Coping Skills: This group is designed to help offenders to effectively deal with daily living issues and stressors while incarcerated.
Connecticut Offender Re-entry Program: This program provides services for offenders with mental illness returning to the community after an extended period of incarceration. The emphasis is on reducing recidivism by identifying and intervening in those areas most in need.
Individuals eligible for the services must have at least one year left to serve before release, have a mental health score of 3 or higher, and are returning to a catchment area where CORP services are provided. Catchment areas include Hartford, New Haven, Bridgeport, Norwich/New London, and Waterbury areas
Creative Writing: A volunteer writing instructor gives weekly writing assignments to students followed by sessions of critical reflection.
Drawing: Offenders will learn how to draw, sketch, and shade through a volunteer instructor. This program is designed to teach inmates how to draw objects by sight by utilizing props.
Dual Recovery Anonymous: Dual Recovery Anonymous is a 12-step, self-help program for individuals who are chemically dependent and affected by a psychiatric illness. The primary purpose of DRA is to help one another achieve dual recovery, prevent relapse, and to carry the message of recovery to others who experience dual disorders.
Embracing Fatherhood: This program is designed to assist incarcerated fathers in gaining awareness of the important role they play in the lives of their children. This awareness will enable participants to successfully embrace their roles as fathers and begin to build healthy lifestyles that will benefit both their children and them.
Emotional Regulation: This is a group to better help understand emotions and how emotions affect us in our everyday life, and how your everyday life can affect your emotions. The group will meet twice a week.
Some important topics of exercises will consist of: introductions to emotions and feelings and the difference between the two; how to better maintain a positive emotional state; understanding emotional development; outward emotional development and relationships; understanding emotional abuse and its effects; using emotions as a reason for change; working with mental health issues and emotions; coping with unpleasant emotions; substance and alcohol abuse use and our emotions; controlling our emotions and responsible behaviors; communication skills and our emotions.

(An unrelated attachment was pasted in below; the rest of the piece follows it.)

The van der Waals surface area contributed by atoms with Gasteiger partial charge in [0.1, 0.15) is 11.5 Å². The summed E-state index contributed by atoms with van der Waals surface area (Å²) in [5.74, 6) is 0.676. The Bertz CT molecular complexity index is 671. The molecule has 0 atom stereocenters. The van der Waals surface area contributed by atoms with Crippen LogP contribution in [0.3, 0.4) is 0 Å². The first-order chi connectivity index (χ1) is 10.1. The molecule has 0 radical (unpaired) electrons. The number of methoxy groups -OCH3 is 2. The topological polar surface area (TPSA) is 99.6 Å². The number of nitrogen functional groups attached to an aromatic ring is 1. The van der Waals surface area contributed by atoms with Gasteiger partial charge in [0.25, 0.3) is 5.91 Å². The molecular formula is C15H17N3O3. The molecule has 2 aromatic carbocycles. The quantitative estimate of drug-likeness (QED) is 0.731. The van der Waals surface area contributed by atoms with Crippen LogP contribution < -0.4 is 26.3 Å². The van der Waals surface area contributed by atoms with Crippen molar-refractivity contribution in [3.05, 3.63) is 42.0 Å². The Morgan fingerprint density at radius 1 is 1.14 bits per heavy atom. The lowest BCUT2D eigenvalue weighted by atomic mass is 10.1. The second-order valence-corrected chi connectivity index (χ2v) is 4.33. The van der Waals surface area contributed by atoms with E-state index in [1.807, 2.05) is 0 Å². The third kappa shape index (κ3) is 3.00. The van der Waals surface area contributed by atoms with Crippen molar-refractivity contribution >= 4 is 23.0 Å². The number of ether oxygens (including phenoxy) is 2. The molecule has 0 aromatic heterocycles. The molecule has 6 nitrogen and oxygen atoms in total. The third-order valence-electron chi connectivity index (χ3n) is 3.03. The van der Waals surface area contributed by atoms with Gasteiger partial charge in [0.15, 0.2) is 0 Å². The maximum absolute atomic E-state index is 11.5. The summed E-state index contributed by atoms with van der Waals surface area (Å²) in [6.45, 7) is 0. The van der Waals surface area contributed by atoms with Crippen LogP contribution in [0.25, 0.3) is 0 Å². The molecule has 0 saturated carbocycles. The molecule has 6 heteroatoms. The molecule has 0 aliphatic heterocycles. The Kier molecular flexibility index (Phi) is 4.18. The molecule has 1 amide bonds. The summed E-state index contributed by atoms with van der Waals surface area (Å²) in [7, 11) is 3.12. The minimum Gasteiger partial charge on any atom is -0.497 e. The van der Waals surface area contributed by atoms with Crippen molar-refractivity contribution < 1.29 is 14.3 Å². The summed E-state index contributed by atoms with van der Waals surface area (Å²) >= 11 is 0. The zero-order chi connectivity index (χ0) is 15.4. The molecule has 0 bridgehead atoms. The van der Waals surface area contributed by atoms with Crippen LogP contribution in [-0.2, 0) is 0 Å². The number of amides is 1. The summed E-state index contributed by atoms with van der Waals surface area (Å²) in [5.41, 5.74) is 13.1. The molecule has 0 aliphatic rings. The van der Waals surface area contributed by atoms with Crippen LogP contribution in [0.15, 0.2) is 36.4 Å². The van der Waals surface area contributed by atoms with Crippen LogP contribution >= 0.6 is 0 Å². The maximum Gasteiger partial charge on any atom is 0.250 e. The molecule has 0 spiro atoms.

Film Discussion Group: The purpose of this group is to provide a social environment for inmates to explore and discuss relevant topics and social issues as they apply to film. Participation in a question/answer discussion group following the conclusion of the film will also be encouraged.
Good Intentions Bad Choices: This program features a three part DVD series that focuses on Relapse and Recidivism Prevention for addicts and offenders, leaving treatment or an incarcerated setting re-entering society.
This period of early reintegration is especially risky for addicts and offenders despite intentions of doing well and straightening out their lives because errors in thinking that are the result of years of an addictive and/or criminal lifestyle, and are not so easily or quickly resolved.
Inmate Photo Program: Inmates register each month to take photos for a small fee and these photos are sent home or otherwise kept for personal use. Proceeds that are generated are held in a Special Activity Fund. From this fund, thousands of dollars have been donated to local charitable organizations each year, e.g. women's shelters, children's hospitals, youth organizations, and youth at risk programs.There are also various educational programs available at Garner Correctional Institution. To view the complete list of programs available, click here.
Pictures of Garner Correctional Institution
Careers at Garner Correctional Institution
The Garner Correctional Institution is staffed by a variety of professionals including correction officers, clergy, maintenance, clerical, and counselors. To explore career options within the Department of Correction, click here.